Crustless Asparagus Quiche and the End of All Dieting

asparagus custard

I was first introduced to a savory custard by the wonderful food blogger, Helene Garcia of French Foodie Baby.  The first savory custard I made was her leek and chive flan and I was a bit afraid at first because we just have ingrained in our minds that custards and flans are supposed to be sweet, but this was a very happy and luxurious surprise.  Basically, in American terms, this is a crustless quiche.  Only waaaaay better of a texture than the quiche of your childhood.  Please do refer back to my quiche post on how its texture should be.  I was happy that it was such a silky texture and that Olive could eat it just fine with her limited spoon wielding skills.

I stumbled upon this asparagus and bacon custard in a book called French Women Don’t Get Fat, which I’m reading and working my way through the steps to reshape my life and my patterns of eating.  The book presents a bit of a strict start (a cleanse, which I don’t think is totally necessary for success, just optional) followed by three months of self evaluation of the patterns you’ve made over the years and ways in which you could cut back without feeling deprived.  After three months, by the book, you should only be HALF WAY to your goal weight.  If you are, then she advises to add back a few more pleasures and get on with your life!  If not, then keep going with the plan, making additional adjustments if necessary.

I’m happy to have finally found a book that doesn’t restrict you, doesn’t say that a particular food or food group is bad, and doesn’t push supplements.  I’m DONE with that vicious cycle of crash dieting and then giving up, gaining back and doing it all over again because every new diet makes a new promise.  Why do we keep doing this to ourselves?  I found myself having an epiphany the other day that a diet that promises you’ll lose all the weight you need to lose in a few weeks will only work if it only took you a few weeks to gain that weight.  And like me, I’m sure most of us with serious weight issues have struggled a BIT longer than weeks or even years with our weight.  So why does it not register in our minds that in order to keep a good, healthy weight, we should logically change the way we do things for 10-15 years at least?  Personally speaking, I’ve struggled with my weight for about twenty two years and most of that time was wasted, going through diet after diet that restricted too much, left me wanting and frustrated and ultimately, feeling like I am a loser and can never succeed.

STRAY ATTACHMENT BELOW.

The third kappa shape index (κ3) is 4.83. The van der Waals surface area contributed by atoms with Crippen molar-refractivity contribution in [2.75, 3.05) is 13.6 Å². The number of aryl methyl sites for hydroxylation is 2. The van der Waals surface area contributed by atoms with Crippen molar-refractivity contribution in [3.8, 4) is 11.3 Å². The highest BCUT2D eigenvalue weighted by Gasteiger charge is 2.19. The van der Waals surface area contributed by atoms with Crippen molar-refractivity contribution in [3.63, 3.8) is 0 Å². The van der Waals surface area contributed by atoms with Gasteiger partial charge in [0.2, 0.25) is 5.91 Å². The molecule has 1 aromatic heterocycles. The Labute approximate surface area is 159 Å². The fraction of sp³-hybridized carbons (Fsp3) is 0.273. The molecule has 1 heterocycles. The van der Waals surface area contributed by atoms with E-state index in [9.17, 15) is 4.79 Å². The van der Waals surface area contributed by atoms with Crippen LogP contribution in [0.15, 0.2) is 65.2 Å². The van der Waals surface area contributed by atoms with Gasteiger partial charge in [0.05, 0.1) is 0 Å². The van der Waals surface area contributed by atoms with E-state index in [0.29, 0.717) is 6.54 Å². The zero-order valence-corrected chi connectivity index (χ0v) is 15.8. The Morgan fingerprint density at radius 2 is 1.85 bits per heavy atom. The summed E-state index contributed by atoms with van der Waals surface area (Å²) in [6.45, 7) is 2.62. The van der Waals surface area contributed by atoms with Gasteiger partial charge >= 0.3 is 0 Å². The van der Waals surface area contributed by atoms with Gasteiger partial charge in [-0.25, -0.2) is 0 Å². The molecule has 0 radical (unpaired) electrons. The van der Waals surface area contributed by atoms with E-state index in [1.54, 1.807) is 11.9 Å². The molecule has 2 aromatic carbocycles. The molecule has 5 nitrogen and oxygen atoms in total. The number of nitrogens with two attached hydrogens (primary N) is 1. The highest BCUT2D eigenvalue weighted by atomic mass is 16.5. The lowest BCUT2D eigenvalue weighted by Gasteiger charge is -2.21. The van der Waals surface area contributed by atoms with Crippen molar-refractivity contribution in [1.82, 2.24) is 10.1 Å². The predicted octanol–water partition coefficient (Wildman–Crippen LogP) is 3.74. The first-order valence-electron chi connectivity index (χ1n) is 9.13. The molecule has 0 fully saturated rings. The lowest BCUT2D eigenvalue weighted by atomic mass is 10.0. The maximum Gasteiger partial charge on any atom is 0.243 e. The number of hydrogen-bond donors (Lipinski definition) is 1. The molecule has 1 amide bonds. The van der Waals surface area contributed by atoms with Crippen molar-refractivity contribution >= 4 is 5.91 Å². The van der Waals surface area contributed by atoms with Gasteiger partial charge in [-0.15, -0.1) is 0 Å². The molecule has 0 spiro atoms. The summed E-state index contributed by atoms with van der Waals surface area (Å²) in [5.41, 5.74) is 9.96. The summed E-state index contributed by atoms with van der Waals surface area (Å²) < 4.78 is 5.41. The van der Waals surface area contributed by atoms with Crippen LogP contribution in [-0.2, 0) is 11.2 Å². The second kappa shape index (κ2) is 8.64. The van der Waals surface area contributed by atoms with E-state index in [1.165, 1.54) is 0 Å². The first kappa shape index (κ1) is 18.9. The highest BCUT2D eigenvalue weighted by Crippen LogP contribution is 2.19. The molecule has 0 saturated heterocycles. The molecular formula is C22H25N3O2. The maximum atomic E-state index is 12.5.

After 11 days of following this book and eating what I personally feel was a bit too indulgent of a menu, I’m down seven pounds.  I know what you’re thinking: all water weight, and besides, wasn’t she just preaching that weight loss shouldn’t be sudden?!  You’re right, it shouldn’t.  But for one, I have a lot to lose and the more you have to lose, generally, the quicker you will drop pounds (at first).  Second, I’ve completely cut out all snacking and all second helpings.  Man, that adds up to a lot with just those two bad habits!  Especially if you snack several times a  day!  The only other thing I’ve given up has been cream in my coffee and that, for me, was the biggest challenge because I love my coffee.  But, for these first three months of “readjusting” how I do things, I don’t consider it that much of a burden to give up roughly 200 calories a day that used to be dedicated to cream in my coffee!  I have even started to prefer it black with just a little sweetner (stevia, for those concerned).  I haven’t been stressed about working out – I just have been taking more walks and enjoying the new, cooler fall weather and I’ve been pulling a few weeds here and there.  This is my new life.  I was done with diets a few years ago, but I was still engaging in bad habits.  It’s hard to undo years of emotional eating, but I’ve found that the distraction of Olive is a grand one.  Or, if I just HAVE to ingest something in the afternoon, I make a cup of cinnamon tea (it’s naturally sweet) and get productive!

This custard recipe was breakfast for a few days last week.  Again, I know what you will say.  This has cream, eggs, bacon AND it’s in a “diet” book?  Yep.  Moderation + Fulfilling Meals = Success.  Moderation + Drab, Restrictive Meals = Failure. I really recommend you picking up this book IF and only if you are done yo-yo dieting,  if you like to cook and you are ready to stop restricting yourself and feeling guilty for eating things like butter.  I’ll keep you posted on my progress and I hope that I can encourage some of you to stop the fad madness and just start “eating real food, not too much, mostly plants.” (from the omnivore’s dilemma) 🙂